Keep Calm and Fight Stigma How Can we Work to combat the stigma of the people with mental disabilities such as autism?

Stigma is a negative stereotype that is often used to form prejudice. We currently live in a society where everybody has stereotypes within them. We use these stereotypes often in our lives and to be quite honest, if we had to make new decisions all the time life would be pretty difficult (Rössler). Stigma is very often generated towards mentally disabled people. This stigma can come from a lack of exposure to the mentally disabled people but also it can be possible that people are not informed enough about disabilities. We can also try to open up to people or families with the mental disabilities and offer help to them. So how can we work to combat the stigma of the people with mental disabilities such as autism?

One way to combat the stigma against people with mental disabilities would be to be open up and look for help. Stigma can very easily be formed when the truth is left a secret. If people are to communicate and reach out for help, the stigma that builds doesn’t really kick in. One example is about a Korean mother who lives in New York and who had her son diagnosed with Autism. The grandmother of the boy “refused to discuss her grandson with relatives or friends”(Baker). She thinks that hiding the fact that her grandson is autistic will cause less problems, however, she is doing the wrong thing. “She’s kind of hiding,’ Ms. Ko said” (Baker). Hiding from society is a mistake. Many try to avoid or conceal that someone has autism but this is the wrong thing to do. Combating stigma starts with coming to terms that somebody has mental disability and opening up to normal things in life. Lots of parents of mentally disabled children receive sayings at church or sports practices like “you should go test your child out for autism” or something like “something is wrong with your child.” After they hear this, parents often leave that activity and move onto a new one. Many also fear that having someone with a mental disability will have a huge affect on house values leading to the idea that the house rules need to change. Dr. Grinker who is a doctor and a father of an autistic daughter, who is now 21, writes that “ if I had a child with autism, there is no affect on our house value, on the ability to make friends and on an ability to get promoted at work” (Baker). Telling people that a child has autism instead of hiding away from life is the right thing to do. It will help fight stigma as people will know that the child has a condition rather than stigmatizing him. Stigma will always exist, however, we can only fight it if we stop fearing it. If we can learn to talk about our problems to others so they can possibly help and to live life normally even though mental disabilities have barriers, we will be successful in combating stigma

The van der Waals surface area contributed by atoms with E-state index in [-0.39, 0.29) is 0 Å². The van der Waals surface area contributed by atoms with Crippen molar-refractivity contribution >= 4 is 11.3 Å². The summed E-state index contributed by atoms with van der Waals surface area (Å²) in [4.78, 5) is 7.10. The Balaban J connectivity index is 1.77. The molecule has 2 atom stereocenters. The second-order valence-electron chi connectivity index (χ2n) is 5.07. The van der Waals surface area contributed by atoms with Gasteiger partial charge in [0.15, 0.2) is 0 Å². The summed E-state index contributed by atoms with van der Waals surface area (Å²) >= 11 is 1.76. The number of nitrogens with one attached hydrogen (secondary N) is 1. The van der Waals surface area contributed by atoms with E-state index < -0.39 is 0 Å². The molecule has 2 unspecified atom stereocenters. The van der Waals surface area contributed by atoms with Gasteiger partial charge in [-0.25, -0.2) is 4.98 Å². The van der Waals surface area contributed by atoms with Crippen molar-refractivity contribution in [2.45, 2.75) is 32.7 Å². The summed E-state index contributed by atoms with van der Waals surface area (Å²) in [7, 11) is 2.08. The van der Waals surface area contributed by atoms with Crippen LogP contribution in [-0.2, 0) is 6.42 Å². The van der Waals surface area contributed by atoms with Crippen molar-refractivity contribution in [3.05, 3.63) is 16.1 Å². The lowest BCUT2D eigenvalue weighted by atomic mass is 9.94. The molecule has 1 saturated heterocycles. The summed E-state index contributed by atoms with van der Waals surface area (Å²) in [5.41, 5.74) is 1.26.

“If I had a child with autism, there is no affect on our house value, on the ability to make friends and on an ability to get promoted at work” (Dr. Grinker).

Another way that we can combat the stigma against the people with mental disabilities is to inform others and spread awareness. Before this paper I had very little knowledge on the mentally disabled. Even though I have seen and talked to some people that are not 100%, I seemed to lack a great deal of knowledge about this. Stigma can often form because we often have very little experience with mentally disabled people. We can maybe feel frightened or alarmed when we see people with mental disabilities as their behavior can often differ from what we are used to which can create this idea of a negative stereotype. Too many people build stigma because they have no knowledge about the mentally disabled. Like me before this paper, people who are not informed are usually the ones that generate the stigma. One example in the article “The Stigma of Autism: When All Eyes Are Upon You,” shows indirectly that many people are not well informed on mental disabilities. Why do we have to look when someone on the street is acting up because of a mental disability? The stigma may not be looking but it’s the start. One parent on the West Bank reacts “[I]t is very difficult to walk with your disabled child in the street. Everyone leaves what they are looking at or doing and starts watching your kid. You feel like you are the star of a puppet show” (Sarris). If we are informed than we as people should know better. Just because somebody has a mental disability, there is no need put up a crowd in front of them. If people would understand mental disabilities, we would know better than to stare. I am not going to lie about this but I used to stare. I also did not know the difference between a mental illness and a mental disability. The less we are informed, the more we use our stereotypes to make decisions. These stereotypes are often misconceptions so your gestures can come out as rude or disrespectful. So how can we inform ourselves about the mentally disabled? The most simple way to learn is to ask. Asking questions to people who know and understand mental disabilities would be a great source to ask. However the best way to inform yourself would be to interact with them face to face. If you shy away or just stare, you get nothing out of it. Informing yourself doesn’t only help you but it really makes a difference especially as it aids in combating stigma.